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The Art of Working in the same studio with others....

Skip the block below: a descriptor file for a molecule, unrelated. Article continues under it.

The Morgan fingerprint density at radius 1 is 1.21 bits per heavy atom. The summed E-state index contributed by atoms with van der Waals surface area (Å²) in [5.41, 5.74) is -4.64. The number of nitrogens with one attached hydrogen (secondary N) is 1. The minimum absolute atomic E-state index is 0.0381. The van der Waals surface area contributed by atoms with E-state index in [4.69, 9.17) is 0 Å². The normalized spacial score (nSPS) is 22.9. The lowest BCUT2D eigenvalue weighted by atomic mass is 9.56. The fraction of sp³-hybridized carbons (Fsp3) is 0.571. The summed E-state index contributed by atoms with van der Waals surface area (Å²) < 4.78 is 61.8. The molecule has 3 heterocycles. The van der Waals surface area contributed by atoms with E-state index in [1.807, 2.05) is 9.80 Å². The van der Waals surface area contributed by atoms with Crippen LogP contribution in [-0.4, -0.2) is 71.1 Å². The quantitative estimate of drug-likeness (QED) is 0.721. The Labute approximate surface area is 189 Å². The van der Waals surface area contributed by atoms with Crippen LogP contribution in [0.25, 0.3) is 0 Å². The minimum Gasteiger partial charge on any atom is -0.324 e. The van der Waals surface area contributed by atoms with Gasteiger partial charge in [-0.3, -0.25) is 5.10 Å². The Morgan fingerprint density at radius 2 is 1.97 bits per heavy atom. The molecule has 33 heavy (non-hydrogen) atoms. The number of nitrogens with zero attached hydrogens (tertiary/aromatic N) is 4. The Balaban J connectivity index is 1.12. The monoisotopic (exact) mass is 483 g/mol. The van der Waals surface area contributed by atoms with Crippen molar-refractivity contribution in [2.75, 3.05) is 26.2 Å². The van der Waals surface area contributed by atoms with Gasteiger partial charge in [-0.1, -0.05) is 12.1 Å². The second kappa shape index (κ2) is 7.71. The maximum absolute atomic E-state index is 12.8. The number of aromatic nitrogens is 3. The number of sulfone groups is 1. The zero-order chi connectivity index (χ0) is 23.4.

Of course, taking art classes you HAVE to work with others around, and working on my MFA required some shared studio space - but there are fine lines between having other artists around vs being alone and the efficacy of each. There are several personality types I have come across. First is the " artist who likes to talk" - these can be frustrating when you are trying to work and the other artist continually tells you their life story, or what they had for lunch (kind of like a string of FB quotes on steriods), Second is the "melancholy artist who never talks" - though I actually prefer this type of the two mentioned, it can get to be old hearing the deep sighs from their corner of the studio - and they also lack the creative inspirational spark that can happen when you get two artists together. Which brings us to number three: the artist who works, but then has maturity in their field to allow valuable feedback. In other words, you work quietly each on your own artwork, but can stop and ask for a critique, or discuss various options for the next 'step' you are contemplating on your artwork, or just having someone to discuss the philosophy of art and it's purpose. I have a friend that I work with occasionally, we each have a space in our studio for each other and I have found that having another good caliber artist around can bring added inspiration and stronger self critiques of my own work. And then last but not least, there is a fourth category - - - - critters. I have not met many artists who have a completely finished studio - by the time it gets completed, you realize it's got to be bigger and thus the cycle of always having a studio 'in progress' begins again. This aspect of studios often finds creatures other than the artists taking up residence. When we were in Mississippi, my husband, a potter, worked in what was originally a potting shed turned stable turned carport turned potter's studio - we left the open beams of the ceiling exposed because we liked them and the windows were open most of the time (heating and cooling in the studio???? what a dream!) which led to the generations of mud daubers that returned every spring and summer to build their nests on the ceiling beams. One day as Robert worked on the wheel throwing pots, and the mud daubers flew lazily around him, he thought 'I really ought to knock all those things down" but looking down with his hands in clay and seeing the mud daubers flying up - - with clay - also creating with it. Ah well, he lived with the mud daubers! And for some reason, wrens have always been attracted to Robert's pottery shelves of powdered glaze ingredients. I have never remembered a year when we didn't have to wait to fire the kiln (fearing the heat would be too much for the newly hatched wrens) until the wren babies were leaving the nest, and at times having to chase them around the studio, catching them and gently taking them outside so they wouldn't keep flying against the windows and shelves! But this year was going to be different! This year, we had insulated the studio, and were working hard on placing rabbit wire over all the holes of the corrugated metal roof - not very attractive, but this year I was determined not to share our studio with the wrens or the squirrels! The squirrels here in our Tennessee studio are so bold and arrogant as to lazily jump from rafter to rafter while I sculpt away underneath them. I wouldn't mind so much, but it is disconcerting to hear them knawing away on the rafters where they nest. I mean, I don't eat THEIR homes - I wish they wouldn't eat mine! so we insulated and when we noticed bits of insulation pulled out all over our back yard, we realized we inadvertantly provided great nesting materials for various birds and squirrels, so then we started trying to close up all the holes around the metal roof. We thought we had them licked, until the same tenacious squirrel found, yet, another way in and that's when I realized that this spring... the squirrels had won - she already had babies. So we opened up the corner of the roof we had blocked. I hear the four squirrel babies occasionally chatting away with each other, at times Mama Squirrel pokes her head out into the studio and watches me while I work (when she's not ganwing on my rafters).... but after the babies leave, THEN we'll block the hole up! I thought we had at least moved forward in some degree this year, that's when I noticed that wrens can actually squeeze under the threshold of our studio door - even with nest building twigs in their beaks. Oh well, they're creating too - what better place then - than an artist's studio.

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